March 6 (Bloomberg) -- European Union regulators may impose tougher collateral requirements on repurchase agreements on concerns that such trades might lead to unsustainable debt levels that threaten market stability.
The European Commission is weighing the measure as part of proposals to rein in risky financial activities that take place outside the regular banking system, according to a document obtained by Bloomberg News. Michel Barnier, the EU’s financial services commissioner, is scheduled to publish the plans next week.
Repurchase agreements, contracts where one investor agrees to sell a security and then buy it back at a future date and a fixed price, are a “central issue,” according to the document. The EU is working with global regulators to identify “regulatory gaps and inconsistency between jurisdictions,” including for collateral management.
The trades, known as repos, are one of several so-called shadow banking activities being targeted by the Group of 20 nations on concerns they may be used to evade a clamp-down on excessive risk taking. The Financial Stability Board, which brings together regulators, G-20 central bankers and finance ministry officials, said last year that shadow banks may create “an opportunity for regulatory arbitrage.”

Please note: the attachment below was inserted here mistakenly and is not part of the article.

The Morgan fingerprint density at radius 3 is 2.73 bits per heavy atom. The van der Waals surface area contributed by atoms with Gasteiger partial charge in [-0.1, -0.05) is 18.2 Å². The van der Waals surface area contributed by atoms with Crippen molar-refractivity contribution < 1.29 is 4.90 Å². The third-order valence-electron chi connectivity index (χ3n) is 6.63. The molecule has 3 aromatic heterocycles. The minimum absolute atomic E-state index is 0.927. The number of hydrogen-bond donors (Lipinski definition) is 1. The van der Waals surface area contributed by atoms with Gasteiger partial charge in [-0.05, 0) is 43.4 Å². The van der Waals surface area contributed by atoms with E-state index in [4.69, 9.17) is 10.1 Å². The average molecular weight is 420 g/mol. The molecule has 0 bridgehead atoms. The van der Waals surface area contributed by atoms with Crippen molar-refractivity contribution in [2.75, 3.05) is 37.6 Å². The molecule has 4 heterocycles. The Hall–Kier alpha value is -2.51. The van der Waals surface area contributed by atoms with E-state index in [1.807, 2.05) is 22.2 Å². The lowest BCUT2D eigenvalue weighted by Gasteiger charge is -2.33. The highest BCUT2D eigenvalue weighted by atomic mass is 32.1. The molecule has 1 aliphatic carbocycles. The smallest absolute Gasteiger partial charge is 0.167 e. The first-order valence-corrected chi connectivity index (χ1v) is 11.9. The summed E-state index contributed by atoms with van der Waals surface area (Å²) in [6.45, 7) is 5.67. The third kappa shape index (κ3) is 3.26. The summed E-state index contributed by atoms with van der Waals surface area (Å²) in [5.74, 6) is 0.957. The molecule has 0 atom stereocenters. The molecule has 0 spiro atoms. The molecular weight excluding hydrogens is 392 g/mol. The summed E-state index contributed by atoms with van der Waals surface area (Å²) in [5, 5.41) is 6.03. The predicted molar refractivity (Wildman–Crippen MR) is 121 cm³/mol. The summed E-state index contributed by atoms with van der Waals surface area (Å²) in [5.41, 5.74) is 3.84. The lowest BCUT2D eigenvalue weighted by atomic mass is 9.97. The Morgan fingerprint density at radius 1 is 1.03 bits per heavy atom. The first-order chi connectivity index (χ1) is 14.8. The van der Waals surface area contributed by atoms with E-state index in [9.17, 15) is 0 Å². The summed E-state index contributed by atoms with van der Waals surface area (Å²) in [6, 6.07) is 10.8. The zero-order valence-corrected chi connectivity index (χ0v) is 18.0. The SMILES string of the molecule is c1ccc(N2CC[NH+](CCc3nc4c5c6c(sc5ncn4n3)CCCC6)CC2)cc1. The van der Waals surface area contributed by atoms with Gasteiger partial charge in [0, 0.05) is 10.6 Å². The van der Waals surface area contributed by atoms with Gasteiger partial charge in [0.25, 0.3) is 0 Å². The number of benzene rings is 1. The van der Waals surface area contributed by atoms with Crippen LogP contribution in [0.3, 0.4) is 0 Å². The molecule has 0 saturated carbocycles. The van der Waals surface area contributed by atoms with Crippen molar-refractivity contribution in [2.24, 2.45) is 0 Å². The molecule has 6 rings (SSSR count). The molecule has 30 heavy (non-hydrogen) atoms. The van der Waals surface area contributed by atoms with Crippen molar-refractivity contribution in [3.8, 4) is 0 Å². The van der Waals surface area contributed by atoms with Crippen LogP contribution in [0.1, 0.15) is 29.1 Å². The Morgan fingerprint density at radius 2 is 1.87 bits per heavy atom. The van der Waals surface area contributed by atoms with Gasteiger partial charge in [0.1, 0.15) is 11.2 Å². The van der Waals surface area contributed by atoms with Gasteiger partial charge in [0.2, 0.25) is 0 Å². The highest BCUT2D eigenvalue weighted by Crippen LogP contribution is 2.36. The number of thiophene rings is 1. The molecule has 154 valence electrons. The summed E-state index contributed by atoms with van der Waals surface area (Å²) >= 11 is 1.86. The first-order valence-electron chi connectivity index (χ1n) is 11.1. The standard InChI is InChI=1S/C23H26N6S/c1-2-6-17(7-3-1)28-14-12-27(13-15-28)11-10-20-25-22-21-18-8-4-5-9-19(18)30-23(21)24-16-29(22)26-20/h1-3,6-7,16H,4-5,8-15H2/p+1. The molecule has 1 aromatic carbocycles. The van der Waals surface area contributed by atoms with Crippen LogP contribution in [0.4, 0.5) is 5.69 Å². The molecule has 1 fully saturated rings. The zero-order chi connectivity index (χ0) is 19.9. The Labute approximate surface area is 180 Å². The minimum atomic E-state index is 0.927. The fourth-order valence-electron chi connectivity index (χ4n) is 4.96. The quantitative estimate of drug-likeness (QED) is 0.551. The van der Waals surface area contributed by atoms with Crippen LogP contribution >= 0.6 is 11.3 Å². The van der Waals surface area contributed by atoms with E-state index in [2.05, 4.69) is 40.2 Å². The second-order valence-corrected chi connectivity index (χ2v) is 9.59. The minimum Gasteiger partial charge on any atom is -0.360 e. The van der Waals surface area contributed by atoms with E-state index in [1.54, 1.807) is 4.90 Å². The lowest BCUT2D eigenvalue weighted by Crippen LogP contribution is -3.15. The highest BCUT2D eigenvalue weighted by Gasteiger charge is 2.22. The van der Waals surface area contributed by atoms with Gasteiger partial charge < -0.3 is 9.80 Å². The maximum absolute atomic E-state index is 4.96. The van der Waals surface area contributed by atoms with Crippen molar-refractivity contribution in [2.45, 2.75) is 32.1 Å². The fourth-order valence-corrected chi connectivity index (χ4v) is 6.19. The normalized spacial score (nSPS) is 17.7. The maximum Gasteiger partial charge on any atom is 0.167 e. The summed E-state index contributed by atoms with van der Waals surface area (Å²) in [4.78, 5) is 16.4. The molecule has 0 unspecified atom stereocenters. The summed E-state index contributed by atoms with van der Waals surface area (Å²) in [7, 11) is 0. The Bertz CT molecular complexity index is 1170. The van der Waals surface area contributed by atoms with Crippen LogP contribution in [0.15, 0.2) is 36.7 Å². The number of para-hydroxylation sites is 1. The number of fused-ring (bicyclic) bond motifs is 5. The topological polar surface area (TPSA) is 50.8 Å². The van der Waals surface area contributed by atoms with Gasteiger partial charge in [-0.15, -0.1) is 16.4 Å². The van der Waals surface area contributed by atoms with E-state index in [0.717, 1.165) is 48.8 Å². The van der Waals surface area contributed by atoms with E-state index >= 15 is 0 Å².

Curbing shadow banks “marks a significant step up” by regulators in “the quest to eliminate or substantially reduce destabilizing factors in the system,” said Etay Katz, a partner at law firm Allen & Overy LLP in London.
“For banks and other regulated financial institutions this will unfortunately yield yet more restrictions on their funding profiles,” Katz said in an e-mail.
Tougher rules on the collateral that investors must give to back repo transactions may be needed be prevent high debt levels that “can increase the fragility of the financial sector and be a source of systemic risk,” the EU document says.
The FSB has estimated that shadow banking activities were worth around $60 trillion in 2010. This figure would represent 25 to 30 percent of the total financial system, according to the EU document.
In addition to repurchase agreements, the document identifies exchange traded funds, special purpose vehicles, and money market funds as other possible “shadow-banking entities and activities” that may need tougher rules.
Barnier will publish the draft plans next week and may seek to have new rules in place by the start of 2013, according to an EU official who declined to be identified because the talks are private.
An “overly aggressive” approach to regulating shadow banking could worsen the supply of credit to companies, said Richard Reid, research director for the London-based International Centre for Financial Regulation.
A bankruptcy examiner’s report found that Lehman Brothers’ Holdings Inc., the lender whose collapse in 2008 sparked a financial crisis, used so-called Repo 105 transactions to move as much as $50 billion off its balance sheet temporarily to show investors it wasn’t carrying too much debt.
“Shadow banking entities present serious challenges for the competent authorities in the European Union and elsewhere,” according to the EU document. Other measures being weighed by the commission include adopting rules that would make it easier to wind up shadow banks that fail.
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